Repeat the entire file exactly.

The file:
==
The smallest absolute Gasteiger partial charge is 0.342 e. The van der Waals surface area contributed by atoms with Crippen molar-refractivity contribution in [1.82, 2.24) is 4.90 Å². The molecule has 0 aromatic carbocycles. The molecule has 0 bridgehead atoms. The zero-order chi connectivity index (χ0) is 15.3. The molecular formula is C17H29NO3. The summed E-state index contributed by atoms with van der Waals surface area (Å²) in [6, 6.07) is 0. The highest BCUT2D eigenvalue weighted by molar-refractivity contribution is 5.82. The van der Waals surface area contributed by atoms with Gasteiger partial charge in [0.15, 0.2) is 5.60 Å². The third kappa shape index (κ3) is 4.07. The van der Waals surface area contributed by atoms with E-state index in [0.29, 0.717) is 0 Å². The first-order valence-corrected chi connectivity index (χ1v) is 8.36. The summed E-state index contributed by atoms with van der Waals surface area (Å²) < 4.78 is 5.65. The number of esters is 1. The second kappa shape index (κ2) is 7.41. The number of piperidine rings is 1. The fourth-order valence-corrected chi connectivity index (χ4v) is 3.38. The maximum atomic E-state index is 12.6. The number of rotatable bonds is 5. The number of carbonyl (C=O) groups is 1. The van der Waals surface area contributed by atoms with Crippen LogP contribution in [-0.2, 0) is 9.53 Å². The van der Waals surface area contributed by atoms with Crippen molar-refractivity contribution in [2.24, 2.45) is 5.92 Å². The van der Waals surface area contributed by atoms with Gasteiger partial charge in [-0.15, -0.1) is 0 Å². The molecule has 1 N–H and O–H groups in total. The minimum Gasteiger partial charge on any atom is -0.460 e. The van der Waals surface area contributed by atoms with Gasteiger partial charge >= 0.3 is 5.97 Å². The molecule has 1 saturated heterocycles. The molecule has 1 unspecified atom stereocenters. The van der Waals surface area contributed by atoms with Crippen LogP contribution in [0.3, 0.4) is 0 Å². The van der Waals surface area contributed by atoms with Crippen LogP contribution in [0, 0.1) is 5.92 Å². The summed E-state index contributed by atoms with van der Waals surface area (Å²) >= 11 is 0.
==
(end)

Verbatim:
The smallest absolute Gasteiger partial charge is 0.342 e. The van der Waals surface area contributed by atoms with Crippen molar-refractivity contribution in [1.82, 2.24) is 4.90 Å². The molecule has 0 aromatic carbocycles. The molecule has 0 bridgehead atoms. The zero-order chi connectivity index (χ0) is 15.3. The molecular formula is C17H29NO3. The summed E-state index contributed by atoms with van der Waals surface area (Å²) in [6, 6.07) is 0. The highest BCUT2D eigenvalue weighted by molar-refractivity contribution is 5.82. The van der Waals surface area contributed by atoms with Gasteiger partial charge in [0.15, 0.2) is 5.60 Å². The third kappa shape index (κ3) is 4.07. The van der Waals surface area contributed by atoms with E-state index in [0.29, 0.717) is 0 Å². The first-order valence-corrected chi connectivity index (χ1v) is 8.36. The summed E-state index contributed by atoms with van der Waals surface area (Å²) < 4.78 is 5.65. The number of esters is 1. The second kappa shape index (κ2) is 7.41. The number of piperidine rings is 1. The fourth-order valence-corrected chi connectivity index (χ4v) is 3.38. The maximum atomic E-state index is 12.6. The number of rotatable bonds is 5. The number of carbonyl (C=O) groups is 1. The van der Waals surface area contributed by atoms with Crippen LogP contribution in [-0.2, 0) is 9.53 Å². The van der Waals surface area contributed by atoms with Crippen molar-refractivity contribution in [2.24, 2.45) is 5.92 Å². The van der Waals surface area contributed by atoms with Gasteiger partial charge in [-0.15, -0.1) is 0 Å². The molecule has 1 N–H and O–H groups in total. The minimum Gasteiger partial charge on any atom is -0.460 e. The van der Waals surface area contributed by atoms with Gasteiger partial charge >= 0.3 is 5.97 Å². The molecule has 1 saturated heterocycles. The molecule has 1 unspecified atom stereocenters. The van der Waals surface area contributed by atoms with Crippen LogP contribution in [0.3, 0.4) is 0 Å². The van der Waals surface area contributed by atoms with Crippen LogP contribution in [0, 0.1) is 5.92 Å². The summed E-state index contributed by atoms with van der Waals surface area (Å²) >= 11 is 0.